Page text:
The Cosmic Mass: A New Generation

(Reblogged with permission from Inquire Within)

The Cosmic Mass began as an intergenerational co-creation between Matthew Fox and a group of visionary young people from Sheffield, England. Now, as it continues its resurgence as a monthly event in Oakland, CA and environs, Matthew Fox’s co-creation is being carried on in a new generation.

In this Podcast Dr. Fox and the current director of the Oakland TCM, Skylar Wilson, join Darren Main on the online radio show Inquire Within to talk about Creation Spirituality and the next generation of The Cosmic Mass.

An Evening with the Awakin Circle of Silicon Valley

In the midst of the paradoxical Silicon Valley culture, Matthew Fox was delighted to share an evening with a small, vibrant home-based Awakin circle, part of the Awakin.org movement just recently. He writes:

After speaking to the Silicon Valley circle, I was filled with gratitude to my hosts Nipun and Guri Mehta and their family for the 17 year commitment that they have made to bringing a spiritual ballast to the Silicon Valley and its creative accomplishments all those years.  (Theirs) is an important vision and I was honored to be part of it for an evening.  Blessings and continued grace on this meaningful and deeply needed work!

This was Nipun’s account of the evening;

With his unique blend of stories, scholarship and spirituality, (Matthew Fox) filled our pockets to the bursting point with gems of insight.  Among much else he reminded us that study can be prayer if we bring our hearts to it, that zeal springs from a deep experience of the beauty of life, that “Nothing is so  like God as silence”, and that trust is a form of courage.

He invited us on a quest for joy in the work that we do, and to fall in love with the banquet of all that is lovable in our lives. He informed us that at our core we are ‘bipeds who make things’, and the sacred act of creation, not consumption, is our birthright, and that without the faculty of awe we render the universe little more than a marketplace.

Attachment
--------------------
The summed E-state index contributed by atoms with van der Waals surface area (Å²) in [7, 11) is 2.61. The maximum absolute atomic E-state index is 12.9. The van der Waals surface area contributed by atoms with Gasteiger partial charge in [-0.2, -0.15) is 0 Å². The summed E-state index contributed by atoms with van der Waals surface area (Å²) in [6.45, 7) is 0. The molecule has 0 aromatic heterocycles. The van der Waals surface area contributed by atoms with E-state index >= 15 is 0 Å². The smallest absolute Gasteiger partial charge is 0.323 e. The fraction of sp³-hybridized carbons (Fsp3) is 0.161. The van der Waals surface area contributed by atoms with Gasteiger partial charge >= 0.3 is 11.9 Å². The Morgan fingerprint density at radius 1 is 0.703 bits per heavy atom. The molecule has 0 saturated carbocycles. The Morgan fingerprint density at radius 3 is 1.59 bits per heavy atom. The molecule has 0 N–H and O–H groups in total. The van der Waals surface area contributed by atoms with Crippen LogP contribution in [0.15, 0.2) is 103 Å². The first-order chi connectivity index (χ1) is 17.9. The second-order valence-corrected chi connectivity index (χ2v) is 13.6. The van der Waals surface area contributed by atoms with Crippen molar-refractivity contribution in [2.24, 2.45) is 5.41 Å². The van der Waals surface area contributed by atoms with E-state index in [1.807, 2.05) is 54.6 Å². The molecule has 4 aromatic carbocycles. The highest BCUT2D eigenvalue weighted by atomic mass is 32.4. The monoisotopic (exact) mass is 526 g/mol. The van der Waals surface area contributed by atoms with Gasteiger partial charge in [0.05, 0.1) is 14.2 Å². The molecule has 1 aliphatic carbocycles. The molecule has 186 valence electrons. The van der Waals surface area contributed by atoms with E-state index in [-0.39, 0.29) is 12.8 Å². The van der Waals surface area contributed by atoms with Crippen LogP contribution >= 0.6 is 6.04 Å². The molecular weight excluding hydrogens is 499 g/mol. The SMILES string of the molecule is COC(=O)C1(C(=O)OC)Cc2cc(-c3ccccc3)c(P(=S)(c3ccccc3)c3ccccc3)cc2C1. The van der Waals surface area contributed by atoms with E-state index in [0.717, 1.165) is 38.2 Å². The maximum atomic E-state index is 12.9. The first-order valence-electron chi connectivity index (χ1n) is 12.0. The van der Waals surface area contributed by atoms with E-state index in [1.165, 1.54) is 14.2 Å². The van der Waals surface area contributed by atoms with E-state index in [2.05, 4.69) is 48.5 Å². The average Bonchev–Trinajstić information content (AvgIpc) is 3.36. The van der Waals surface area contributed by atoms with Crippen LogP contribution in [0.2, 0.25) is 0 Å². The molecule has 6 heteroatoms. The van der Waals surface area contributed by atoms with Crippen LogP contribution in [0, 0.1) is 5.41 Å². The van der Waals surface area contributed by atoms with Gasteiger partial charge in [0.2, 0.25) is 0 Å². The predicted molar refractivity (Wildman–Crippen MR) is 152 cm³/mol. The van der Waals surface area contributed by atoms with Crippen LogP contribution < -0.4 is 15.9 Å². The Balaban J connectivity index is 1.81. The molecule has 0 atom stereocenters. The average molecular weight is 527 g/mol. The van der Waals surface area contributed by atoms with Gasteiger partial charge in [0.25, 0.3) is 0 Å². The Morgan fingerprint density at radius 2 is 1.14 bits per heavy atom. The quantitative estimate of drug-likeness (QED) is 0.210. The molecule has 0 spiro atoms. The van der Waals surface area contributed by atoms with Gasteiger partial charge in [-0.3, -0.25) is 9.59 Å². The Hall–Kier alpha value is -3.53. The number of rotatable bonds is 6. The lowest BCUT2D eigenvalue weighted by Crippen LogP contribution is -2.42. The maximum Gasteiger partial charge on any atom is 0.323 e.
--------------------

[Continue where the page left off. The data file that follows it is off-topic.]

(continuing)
He urged us to honor the power of inter-generational community, to calm our ‘reptilian brains’ through meditation, to restore our relationship with the earth, and to reclaim the gift of true learning…he gave us through his words, his presence and his truth much to work with and return to as we travel our own paths, in this “University” called life. For that generosity we are deeply grateful.

The real record for what happened last night lies in our hearts.  We hope the evening energizes your spiritual journey in some way; surely, we feel blessed to host such conscious gatherings in our own home.

He also offered some links for more resources:

How do I engage more?  Here are some ways:

  • Join an Awakin Circle (locally in Oakland, San Jose, Berkeley, South
    San Francisco, Half Moon Bay and of course, Santa Clara, and globally on five of the seven continents).
  • Pick up a Smile Card.
  • Stay connected to good, via DailyGood and Karmatube.
  • To get more involved, volunteer with ServiceSpace.

Living a Joyous Life – Matthew Fox Converses with TCM Ritual Co-Leader Kokomon Clottey

“Joy is not the opposite of suffering or pain – joy is what sees us through both.” Hear Matthew Fox speaking about how to live a joyous life of community, creativity, and embodied spirituality despite our dire world circumstances, in conversation with Blog Talk Radio host Kokomon Clottey of A Happiness Index.

More Spirituality Podcasts at Blog Talk Radio with A Happiness Index on BlogTalkRadio

Highly Recommended: The Brigidsway Pilgrimage

The Brigidsway Pilgrimage, from Faughart  Co. Louth to Kildare town in the Republic of Ireland, will take place  between  June  28th and July  6th, 2014.  It is  possible for people to join the pilgrimage  for  shorter periods of time to  suit their availability